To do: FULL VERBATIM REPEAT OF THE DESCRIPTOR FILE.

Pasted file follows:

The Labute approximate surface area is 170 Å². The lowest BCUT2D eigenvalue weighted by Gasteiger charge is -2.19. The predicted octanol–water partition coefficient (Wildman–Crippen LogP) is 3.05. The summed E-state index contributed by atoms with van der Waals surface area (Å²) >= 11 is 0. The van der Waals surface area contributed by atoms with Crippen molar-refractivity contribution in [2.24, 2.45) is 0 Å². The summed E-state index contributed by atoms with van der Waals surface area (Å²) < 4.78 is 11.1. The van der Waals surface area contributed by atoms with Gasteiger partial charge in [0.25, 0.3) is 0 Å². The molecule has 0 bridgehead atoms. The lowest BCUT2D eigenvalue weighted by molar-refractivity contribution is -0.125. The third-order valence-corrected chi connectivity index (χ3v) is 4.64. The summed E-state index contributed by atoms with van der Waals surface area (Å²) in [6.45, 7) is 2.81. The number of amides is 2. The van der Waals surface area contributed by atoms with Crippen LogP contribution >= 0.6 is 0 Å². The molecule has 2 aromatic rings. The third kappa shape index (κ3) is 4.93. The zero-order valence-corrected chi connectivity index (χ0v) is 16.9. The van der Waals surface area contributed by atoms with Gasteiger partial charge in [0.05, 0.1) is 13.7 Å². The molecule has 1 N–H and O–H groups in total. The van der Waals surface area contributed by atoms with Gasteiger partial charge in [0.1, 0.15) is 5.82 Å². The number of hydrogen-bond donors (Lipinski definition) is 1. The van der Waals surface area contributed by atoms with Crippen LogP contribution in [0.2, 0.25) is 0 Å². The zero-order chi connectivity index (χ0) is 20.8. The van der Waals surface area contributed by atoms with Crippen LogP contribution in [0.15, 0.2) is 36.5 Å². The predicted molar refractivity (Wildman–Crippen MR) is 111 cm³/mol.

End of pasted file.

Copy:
The Labute approximate surface area is 170 Å². The lowest BCUT2D eigenvalue weighted by Gasteiger charge is -2.19. The predicted octanol–water partition coefficient (Wildman–Crippen LogP) is 3.05. The summed E-state index contributed by atoms with van der Waals surface area (Å²) >= 11 is 0. The van der Waals surface area contributed by atoms with Crippen molar-refractivity contribution in [2.24, 2.45) is 0 Å². The summed E-state index contributed by atoms with van der Waals surface area (Å²) < 4.78 is 11.1. The van der Waals surface area contributed by atoms with Gasteiger partial charge in [0.25, 0.3) is 0 Å². The molecule has 0 bridgehead atoms. The lowest BCUT2D eigenvalue weighted by molar-refractivity contribution is -0.125. The third-order valence-corrected chi connectivity index (χ3v) is 4.64. The summed E-state index contributed by atoms with van der Waals surface area (Å²) in [6.45, 7) is 2.81. The number of amides is 2. The van der Waals surface area contributed by atoms with Crippen LogP contribution >= 0.6 is 0 Å². The molecule has 2 aromatic rings. The third kappa shape index (κ3) is 4.93. The zero-order valence-corrected chi connectivity index (χ0v) is 16.9. The van der Waals surface area contributed by atoms with Gasteiger partial charge in [0.05, 0.1) is 13.7 Å². The molecule has 1 N–H and O–H groups in total. The van der Waals surface area contributed by atoms with Gasteiger partial charge in [0.1, 0.15) is 5.82 Å². The number of hydrogen-bond donors (Lipinski definition) is 1. The van der Waals surface area contributed by atoms with Crippen LogP contribution in [0.2, 0.25) is 0 Å². The zero-order chi connectivity index (χ0) is 20.8. The van der Waals surface area contributed by atoms with Crippen LogP contribution in [0.15, 0.2) is 36.5 Å². The predicted molar refractivity (Wildman–Crippen MR) is 111 cm³/mol.